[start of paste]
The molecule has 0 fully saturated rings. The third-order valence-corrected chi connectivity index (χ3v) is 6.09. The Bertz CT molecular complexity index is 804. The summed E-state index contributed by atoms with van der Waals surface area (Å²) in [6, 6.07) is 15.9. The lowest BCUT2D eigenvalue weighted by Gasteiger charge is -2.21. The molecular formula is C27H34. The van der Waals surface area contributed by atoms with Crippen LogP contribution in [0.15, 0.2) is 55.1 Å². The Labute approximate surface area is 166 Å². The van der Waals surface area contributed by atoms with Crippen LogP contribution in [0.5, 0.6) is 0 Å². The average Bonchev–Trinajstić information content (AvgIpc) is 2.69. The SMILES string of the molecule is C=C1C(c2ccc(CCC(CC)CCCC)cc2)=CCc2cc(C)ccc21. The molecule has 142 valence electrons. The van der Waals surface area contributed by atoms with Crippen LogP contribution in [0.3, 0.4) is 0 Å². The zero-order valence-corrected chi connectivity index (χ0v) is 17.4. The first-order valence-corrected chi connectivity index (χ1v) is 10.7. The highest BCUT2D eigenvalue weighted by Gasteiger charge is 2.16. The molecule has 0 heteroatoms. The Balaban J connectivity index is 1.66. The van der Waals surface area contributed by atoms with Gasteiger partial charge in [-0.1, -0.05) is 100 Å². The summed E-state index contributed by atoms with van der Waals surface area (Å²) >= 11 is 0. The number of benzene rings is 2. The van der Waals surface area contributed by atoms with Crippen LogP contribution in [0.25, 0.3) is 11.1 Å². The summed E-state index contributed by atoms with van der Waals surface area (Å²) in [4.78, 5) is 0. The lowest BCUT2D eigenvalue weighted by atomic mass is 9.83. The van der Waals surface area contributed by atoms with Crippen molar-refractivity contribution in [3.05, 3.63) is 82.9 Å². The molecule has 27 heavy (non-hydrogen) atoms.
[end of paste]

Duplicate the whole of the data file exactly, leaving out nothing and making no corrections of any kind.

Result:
The molecule has 0 fully saturated rings. The third-order valence-corrected chi connectivity index (χ3v) is 6.09. The Bertz CT molecular complexity index is 804. The summed E-state index contributed by atoms with van der Waals surface area (Å²) in [6, 6.07) is 15.9. The lowest BCUT2D eigenvalue weighted by Gasteiger charge is -2.21. The molecular formula is C27H34. The van der Waals surface area contributed by atoms with Crippen LogP contribution in [0.15, 0.2) is 55.1 Å². The Labute approximate surface area is 166 Å². The van der Waals surface area contributed by atoms with Crippen LogP contribution in [0.5, 0.6) is 0 Å². The average Bonchev–Trinajstić information content (AvgIpc) is 2.69. The SMILES string of the molecule is C=C1C(c2ccc(CCC(CC)CCCC)cc2)=CCc2cc(C)ccc21. The molecule has 142 valence electrons. The van der Waals surface area contributed by atoms with Crippen LogP contribution in [0.3, 0.4) is 0 Å². The zero-order valence-corrected chi connectivity index (χ0v) is 17.4. The first-order valence-corrected chi connectivity index (χ1v) is 10.7. The highest BCUT2D eigenvalue weighted by Gasteiger charge is 2.16. The molecule has 0 heteroatoms. The Balaban J connectivity index is 1.66. The van der Waals surface area contributed by atoms with Gasteiger partial charge in [-0.1, -0.05) is 100 Å². The summed E-state index contributed by atoms with van der Waals surface area (Å²) >= 11 is 0. The number of benzene rings is 2. The van der Waals surface area contributed by atoms with Crippen LogP contribution in [0.25, 0.3) is 11.1 Å². The summed E-state index contributed by atoms with van der Waals surface area (Å²) in [4.78, 5) is 0. The lowest BCUT2D eigenvalue weighted by atomic mass is 9.83. The van der Waals surface area contributed by atoms with Crippen molar-refractivity contribution in [3.05, 3.63) is 82.9 Å². The molecule has 27 heavy (non-hydrogen) atoms.